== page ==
Colorado sportsbooks take in more than $300 million in wagers, bouncing back from February’s decline to post the second-highest volume month in the state’s first year of sports betting. The month was enough to push lifetime handle in Colorado past $2 billion, becoming the sixth U.S. state to reach the milestone just 11 months after launching, according to analysts from PlayColorado, which tracks the state’s regulated online gaming and sports betting market.
Colorado’s online and retail sportsbooks accepted $300.1 million in bets in March, according to data released Tuesday by the Colorado Department of Revenue’s Division of Gaming. That was up 12.9% from $266.5 million in bets in February, though short of the record $326.9 million set in January. Bettors placed about $9.7 million bets per day in March, up from $9.5 million in February.
March’s bets led to $20.4 million in gross gaming revenue, nearly doubling the $10.4 million generated in February.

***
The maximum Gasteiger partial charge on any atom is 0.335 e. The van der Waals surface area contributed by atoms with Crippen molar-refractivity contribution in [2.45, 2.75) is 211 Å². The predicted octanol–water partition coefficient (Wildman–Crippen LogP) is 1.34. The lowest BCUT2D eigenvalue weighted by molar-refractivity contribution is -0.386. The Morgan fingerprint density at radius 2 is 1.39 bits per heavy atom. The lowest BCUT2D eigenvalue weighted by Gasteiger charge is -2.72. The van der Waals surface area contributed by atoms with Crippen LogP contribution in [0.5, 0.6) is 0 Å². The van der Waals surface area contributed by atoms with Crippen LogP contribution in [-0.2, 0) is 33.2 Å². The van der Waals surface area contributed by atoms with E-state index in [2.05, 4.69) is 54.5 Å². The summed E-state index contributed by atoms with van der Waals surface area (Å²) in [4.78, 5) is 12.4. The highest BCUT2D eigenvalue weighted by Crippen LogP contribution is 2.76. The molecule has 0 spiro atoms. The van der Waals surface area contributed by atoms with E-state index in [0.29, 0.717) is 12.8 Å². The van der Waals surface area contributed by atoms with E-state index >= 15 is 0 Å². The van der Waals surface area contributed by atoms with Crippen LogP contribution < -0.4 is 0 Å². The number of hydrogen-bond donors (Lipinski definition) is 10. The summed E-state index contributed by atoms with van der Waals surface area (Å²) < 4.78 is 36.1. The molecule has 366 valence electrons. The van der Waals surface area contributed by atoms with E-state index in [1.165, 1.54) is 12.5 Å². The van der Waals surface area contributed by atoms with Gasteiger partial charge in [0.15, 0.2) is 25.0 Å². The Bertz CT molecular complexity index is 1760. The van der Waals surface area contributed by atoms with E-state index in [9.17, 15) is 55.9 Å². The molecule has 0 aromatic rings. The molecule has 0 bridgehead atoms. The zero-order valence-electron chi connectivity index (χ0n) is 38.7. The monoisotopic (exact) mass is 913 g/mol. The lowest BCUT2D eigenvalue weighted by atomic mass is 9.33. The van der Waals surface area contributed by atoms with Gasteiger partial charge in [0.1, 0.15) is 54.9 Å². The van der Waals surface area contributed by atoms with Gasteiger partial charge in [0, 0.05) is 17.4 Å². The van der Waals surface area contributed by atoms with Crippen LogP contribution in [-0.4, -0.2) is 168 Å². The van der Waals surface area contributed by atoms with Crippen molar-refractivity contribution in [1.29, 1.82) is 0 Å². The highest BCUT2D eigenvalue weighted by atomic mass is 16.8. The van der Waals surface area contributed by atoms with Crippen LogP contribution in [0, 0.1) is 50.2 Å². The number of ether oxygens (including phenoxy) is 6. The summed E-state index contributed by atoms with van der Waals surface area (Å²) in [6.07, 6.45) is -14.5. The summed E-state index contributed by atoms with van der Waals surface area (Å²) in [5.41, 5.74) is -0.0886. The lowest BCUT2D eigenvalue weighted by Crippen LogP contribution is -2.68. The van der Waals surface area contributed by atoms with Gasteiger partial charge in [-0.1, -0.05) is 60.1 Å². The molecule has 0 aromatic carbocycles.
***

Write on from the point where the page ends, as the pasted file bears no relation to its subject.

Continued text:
Eleven months after the launch of sports betting, Colorado sportsbooks have now taken in more than $2.1 billion in bets.
But as successful as Colorado’s launch of sports betting has been, the state’s tax revenue continues to lag. March’s bets yielded $10.6 million in net sports betting proceeds, after $9 million in promotional credits whittled down the month’s win. That produced $1.1 million in state taxes, well above February’s $175,275.
Since launching, sportsbooks have injected $5.6 million into state coffers. Compare that to Indiana, Colorado’s closest competitor in terms of market size. In March, Indiana collected $2.5 million in state taxes on $316.7 million in bets.
With the bulk of the NCAA Tournament in March, which included two Colorado games, college basketball betting jumped to $71 million in bets for the month, which was up from $39.6 million in February. But with the Denver Nuggets surging in March, pro basketball remained the most popular bet with $106.9 million.
The Stanley Cup favorite Colorado Avalanche have helped spike interest in hockey, too, growing to $13.8 million in March from $9.5 million in February, topping tennis ($10.9 million), soccer ($8.9 million) and even table tennis ($8.8 million), a uniquely Colorado favorite.